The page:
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The Study of Intracellular Transport From the Perspective of an Explicit Cytoskeletal Network Geometry Using Simulation and Numerical Integration Techniques


Intracellular transport in eukaryotic cells is a process in which cargo, carrying various materials and attached to molecular motors, moves around the cell. The cargos' transport consists of phases of passive, diffusion-based transport in the bulk cytoplasm and active, motor-driven transport along filaments that make up the cell's cytoskeleton. Because of it's role in the active phase of transport, the cytoskeletal geometry is an important factor. In this dissertation, we consider network parameters such as filament length, number, polarization direction, and location and examine their effect on the transport process. This can be achieved by computationally determining cargo transport through simulation and numerical analysis techniques.

We present this research by first demonstrating an approach that evolves a distribution of cargos in time using numerical integration. To do this, we use two coupled differential equations that enforce the distribution movement on and off filaments. An interesting finding here is that the distribution can become ``trapped" at what we consider intermediate filament lengths.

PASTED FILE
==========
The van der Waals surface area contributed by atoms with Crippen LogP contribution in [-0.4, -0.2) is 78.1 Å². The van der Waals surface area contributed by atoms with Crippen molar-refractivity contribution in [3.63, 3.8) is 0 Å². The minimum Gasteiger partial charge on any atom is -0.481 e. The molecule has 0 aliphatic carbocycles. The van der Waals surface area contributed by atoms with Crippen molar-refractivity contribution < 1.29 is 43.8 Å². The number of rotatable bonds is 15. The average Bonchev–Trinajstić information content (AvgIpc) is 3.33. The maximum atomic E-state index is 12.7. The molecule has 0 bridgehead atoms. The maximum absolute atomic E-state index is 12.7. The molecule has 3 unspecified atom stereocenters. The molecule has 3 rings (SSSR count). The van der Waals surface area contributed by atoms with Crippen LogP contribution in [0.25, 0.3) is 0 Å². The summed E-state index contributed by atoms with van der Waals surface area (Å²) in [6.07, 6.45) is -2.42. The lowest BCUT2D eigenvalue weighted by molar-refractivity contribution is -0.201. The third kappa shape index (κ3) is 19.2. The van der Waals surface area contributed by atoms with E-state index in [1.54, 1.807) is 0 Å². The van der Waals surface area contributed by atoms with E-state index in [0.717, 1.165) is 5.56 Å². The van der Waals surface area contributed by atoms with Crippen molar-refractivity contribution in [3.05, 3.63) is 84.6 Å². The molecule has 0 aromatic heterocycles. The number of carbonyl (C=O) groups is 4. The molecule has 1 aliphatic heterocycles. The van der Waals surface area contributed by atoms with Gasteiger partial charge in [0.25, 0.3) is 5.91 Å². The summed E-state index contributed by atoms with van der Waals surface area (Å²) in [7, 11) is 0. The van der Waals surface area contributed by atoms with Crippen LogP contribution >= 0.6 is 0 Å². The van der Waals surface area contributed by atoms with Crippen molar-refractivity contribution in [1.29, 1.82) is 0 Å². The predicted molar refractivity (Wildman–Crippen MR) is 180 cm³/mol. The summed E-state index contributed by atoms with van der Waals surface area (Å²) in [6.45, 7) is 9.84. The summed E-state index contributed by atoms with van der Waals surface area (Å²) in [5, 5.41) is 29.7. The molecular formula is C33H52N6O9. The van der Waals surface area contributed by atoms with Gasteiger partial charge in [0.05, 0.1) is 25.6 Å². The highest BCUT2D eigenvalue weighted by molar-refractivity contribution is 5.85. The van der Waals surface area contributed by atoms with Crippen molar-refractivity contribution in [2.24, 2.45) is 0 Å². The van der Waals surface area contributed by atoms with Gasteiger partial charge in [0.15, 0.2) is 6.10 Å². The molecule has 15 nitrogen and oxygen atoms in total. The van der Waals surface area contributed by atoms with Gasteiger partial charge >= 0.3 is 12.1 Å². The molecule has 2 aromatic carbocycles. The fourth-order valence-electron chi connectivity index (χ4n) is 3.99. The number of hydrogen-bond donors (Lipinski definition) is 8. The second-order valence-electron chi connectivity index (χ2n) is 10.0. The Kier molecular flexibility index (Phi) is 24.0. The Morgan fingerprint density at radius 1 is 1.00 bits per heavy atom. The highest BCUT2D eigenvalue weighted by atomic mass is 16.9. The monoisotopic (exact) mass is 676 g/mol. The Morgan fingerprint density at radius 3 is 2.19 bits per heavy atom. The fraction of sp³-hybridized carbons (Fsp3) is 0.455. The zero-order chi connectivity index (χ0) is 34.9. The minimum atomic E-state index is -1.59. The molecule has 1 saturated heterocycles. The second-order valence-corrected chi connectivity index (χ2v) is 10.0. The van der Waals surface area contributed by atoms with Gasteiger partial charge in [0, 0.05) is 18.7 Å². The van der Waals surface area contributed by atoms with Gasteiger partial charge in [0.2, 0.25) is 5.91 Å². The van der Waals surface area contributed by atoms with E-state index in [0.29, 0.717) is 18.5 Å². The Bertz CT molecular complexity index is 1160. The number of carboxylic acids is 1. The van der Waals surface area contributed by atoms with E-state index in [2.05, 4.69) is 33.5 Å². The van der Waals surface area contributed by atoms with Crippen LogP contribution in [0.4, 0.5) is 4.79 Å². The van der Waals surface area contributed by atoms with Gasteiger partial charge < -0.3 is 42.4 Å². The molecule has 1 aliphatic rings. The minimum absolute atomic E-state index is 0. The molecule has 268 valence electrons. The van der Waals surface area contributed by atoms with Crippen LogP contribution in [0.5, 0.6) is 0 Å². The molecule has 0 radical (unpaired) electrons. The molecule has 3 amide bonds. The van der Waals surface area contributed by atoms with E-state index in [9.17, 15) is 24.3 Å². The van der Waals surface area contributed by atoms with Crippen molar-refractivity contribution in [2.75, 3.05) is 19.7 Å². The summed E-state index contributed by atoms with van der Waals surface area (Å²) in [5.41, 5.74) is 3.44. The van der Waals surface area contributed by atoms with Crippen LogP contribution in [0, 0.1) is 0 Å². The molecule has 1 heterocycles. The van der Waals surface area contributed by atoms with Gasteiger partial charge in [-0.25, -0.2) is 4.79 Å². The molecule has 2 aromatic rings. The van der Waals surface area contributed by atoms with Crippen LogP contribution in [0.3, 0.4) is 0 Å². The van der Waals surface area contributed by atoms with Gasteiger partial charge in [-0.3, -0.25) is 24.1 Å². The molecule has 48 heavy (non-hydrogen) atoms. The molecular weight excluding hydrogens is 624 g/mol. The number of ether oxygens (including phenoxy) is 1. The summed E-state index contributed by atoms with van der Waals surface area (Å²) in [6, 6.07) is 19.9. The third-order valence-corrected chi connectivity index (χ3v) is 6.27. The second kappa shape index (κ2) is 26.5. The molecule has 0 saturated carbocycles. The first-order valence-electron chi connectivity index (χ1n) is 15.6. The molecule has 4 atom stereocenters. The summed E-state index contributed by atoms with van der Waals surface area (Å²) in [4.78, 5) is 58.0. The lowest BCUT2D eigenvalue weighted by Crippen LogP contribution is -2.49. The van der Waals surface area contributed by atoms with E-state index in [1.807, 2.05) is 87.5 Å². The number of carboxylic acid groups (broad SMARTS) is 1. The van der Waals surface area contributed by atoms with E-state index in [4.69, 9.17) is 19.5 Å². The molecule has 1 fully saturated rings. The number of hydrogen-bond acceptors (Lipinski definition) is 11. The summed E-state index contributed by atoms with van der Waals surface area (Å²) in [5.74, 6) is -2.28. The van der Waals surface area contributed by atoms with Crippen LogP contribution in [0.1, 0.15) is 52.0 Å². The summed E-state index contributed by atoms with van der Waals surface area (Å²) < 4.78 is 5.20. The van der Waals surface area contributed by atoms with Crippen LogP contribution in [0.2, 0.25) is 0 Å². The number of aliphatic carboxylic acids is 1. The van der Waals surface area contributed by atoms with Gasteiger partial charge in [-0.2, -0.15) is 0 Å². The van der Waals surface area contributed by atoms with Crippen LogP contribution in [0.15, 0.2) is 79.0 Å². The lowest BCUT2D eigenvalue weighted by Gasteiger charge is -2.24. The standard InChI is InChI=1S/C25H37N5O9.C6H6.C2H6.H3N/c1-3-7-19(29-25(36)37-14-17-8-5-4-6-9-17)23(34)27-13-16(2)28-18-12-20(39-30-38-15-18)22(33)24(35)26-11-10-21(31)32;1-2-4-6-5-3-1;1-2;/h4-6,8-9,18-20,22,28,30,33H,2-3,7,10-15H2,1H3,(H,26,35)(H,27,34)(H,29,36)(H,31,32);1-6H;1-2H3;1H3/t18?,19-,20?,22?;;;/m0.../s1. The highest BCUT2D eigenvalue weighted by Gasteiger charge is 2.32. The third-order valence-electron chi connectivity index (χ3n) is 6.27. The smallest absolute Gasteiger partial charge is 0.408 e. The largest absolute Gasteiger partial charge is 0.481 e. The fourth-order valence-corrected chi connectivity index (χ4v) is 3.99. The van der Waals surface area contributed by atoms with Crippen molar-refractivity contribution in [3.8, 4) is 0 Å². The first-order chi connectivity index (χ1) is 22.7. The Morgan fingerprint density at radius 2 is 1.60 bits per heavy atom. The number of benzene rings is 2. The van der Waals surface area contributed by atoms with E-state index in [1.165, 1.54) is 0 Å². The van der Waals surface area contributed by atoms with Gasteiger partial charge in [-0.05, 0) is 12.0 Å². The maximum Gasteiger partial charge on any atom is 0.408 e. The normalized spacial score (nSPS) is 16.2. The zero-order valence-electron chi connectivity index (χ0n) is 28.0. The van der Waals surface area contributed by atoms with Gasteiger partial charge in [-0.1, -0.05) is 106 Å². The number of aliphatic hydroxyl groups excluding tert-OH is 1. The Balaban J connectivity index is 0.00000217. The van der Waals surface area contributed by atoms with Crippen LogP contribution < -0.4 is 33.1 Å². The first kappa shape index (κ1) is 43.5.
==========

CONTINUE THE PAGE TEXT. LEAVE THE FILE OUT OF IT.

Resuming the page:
Although we mostly use a simplified model where normal diffusion governs the passive phase of transport, we also consider the effects of incorporating anomalous subdiffusion in the bulk. This means that the entire transport process can be described as anomalously diffusive, with the active transport phase being superdiffusive and the passive transport phase being subdiffusive. One thing we found by taking this approach is that filament length, rather than filament number, has a greater influence on the domination of overall superdiffusive transport at relatively early times compared to the domination of subdiffusive transport at later times. We were able to extend this observation to model the biphasic release of insulin out of cells in which there is a large spike in insulin release, followed by a slower, more sustained release.

In the final chapter, we consider the possibility of cargos capable of switching to different filaments. If multiple motors are attached to a cargo, it can switch from one filament to another, provided one is nearby. In this phase of our research, we took real images of networks of microtubule bundles and extracted network parameters from them in order to run our simulations. We compared our simulation data, where cargos had different switching probabilities, with experimental data, where cargos had different numbers of motors, and were able to draw a correlation between cargo switching probability and motor number. The network images and the experimental data were provided by our collaborator, Professor Jennifer Ross at UMass, Amherst.

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